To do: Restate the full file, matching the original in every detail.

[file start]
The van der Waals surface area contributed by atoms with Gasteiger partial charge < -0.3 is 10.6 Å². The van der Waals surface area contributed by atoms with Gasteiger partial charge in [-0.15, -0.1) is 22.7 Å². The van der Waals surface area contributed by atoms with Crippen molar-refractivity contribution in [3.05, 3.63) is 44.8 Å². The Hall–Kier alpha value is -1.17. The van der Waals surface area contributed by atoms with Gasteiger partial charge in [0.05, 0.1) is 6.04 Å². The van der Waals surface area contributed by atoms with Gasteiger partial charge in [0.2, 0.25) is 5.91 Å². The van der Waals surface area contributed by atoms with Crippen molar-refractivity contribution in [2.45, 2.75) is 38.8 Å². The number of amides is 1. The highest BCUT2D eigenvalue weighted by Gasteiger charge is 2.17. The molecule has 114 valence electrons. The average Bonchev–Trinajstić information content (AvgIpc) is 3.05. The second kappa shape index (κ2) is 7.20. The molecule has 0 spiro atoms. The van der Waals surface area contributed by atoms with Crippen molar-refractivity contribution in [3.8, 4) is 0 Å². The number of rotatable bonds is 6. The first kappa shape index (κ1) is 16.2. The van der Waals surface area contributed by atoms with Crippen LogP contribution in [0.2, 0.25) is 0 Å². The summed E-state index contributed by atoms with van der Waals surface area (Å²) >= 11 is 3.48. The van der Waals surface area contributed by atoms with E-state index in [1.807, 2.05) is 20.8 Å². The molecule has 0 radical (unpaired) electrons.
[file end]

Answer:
The van der Waals surface area contributed by atoms with Gasteiger partial charge < -0.3 is 10.6 Å². The van der Waals surface area contributed by atoms with Gasteiger partial charge in [-0.15, -0.1) is 22.7 Å². The van der Waals surface area contributed by atoms with Crippen molar-refractivity contribution in [3.05, 3.63) is 44.8 Å². The Hall–Kier alpha value is -1.17. The van der Waals surface area contributed by atoms with Gasteiger partial charge in [0.05, 0.1) is 6.04 Å². The van der Waals surface area contributed by atoms with Gasteiger partial charge in [0.2, 0.25) is 5.91 Å². The van der Waals surface area contributed by atoms with Crippen molar-refractivity contribution in [2.45, 2.75) is 38.8 Å². The number of amides is 1. The highest BCUT2D eigenvalue weighted by Gasteiger charge is 2.17. The molecule has 114 valence electrons. The average Bonchev–Trinajstić information content (AvgIpc) is 3.05. The second kappa shape index (κ2) is 7.20. The molecule has 0 spiro atoms. The van der Waals surface area contributed by atoms with Crippen molar-refractivity contribution in [3.8, 4) is 0 Å². The number of rotatable bonds is 6. The first kappa shape index (κ1) is 16.2. The van der Waals surface area contributed by atoms with Crippen LogP contribution in [0.2, 0.25) is 0 Å². The summed E-state index contributed by atoms with van der Waals surface area (Å²) >= 11 is 3.48. The van der Waals surface area contributed by atoms with E-state index in [1.807, 2.05) is 20.8 Å². The molecule has 0 radical (unpaired) electrons.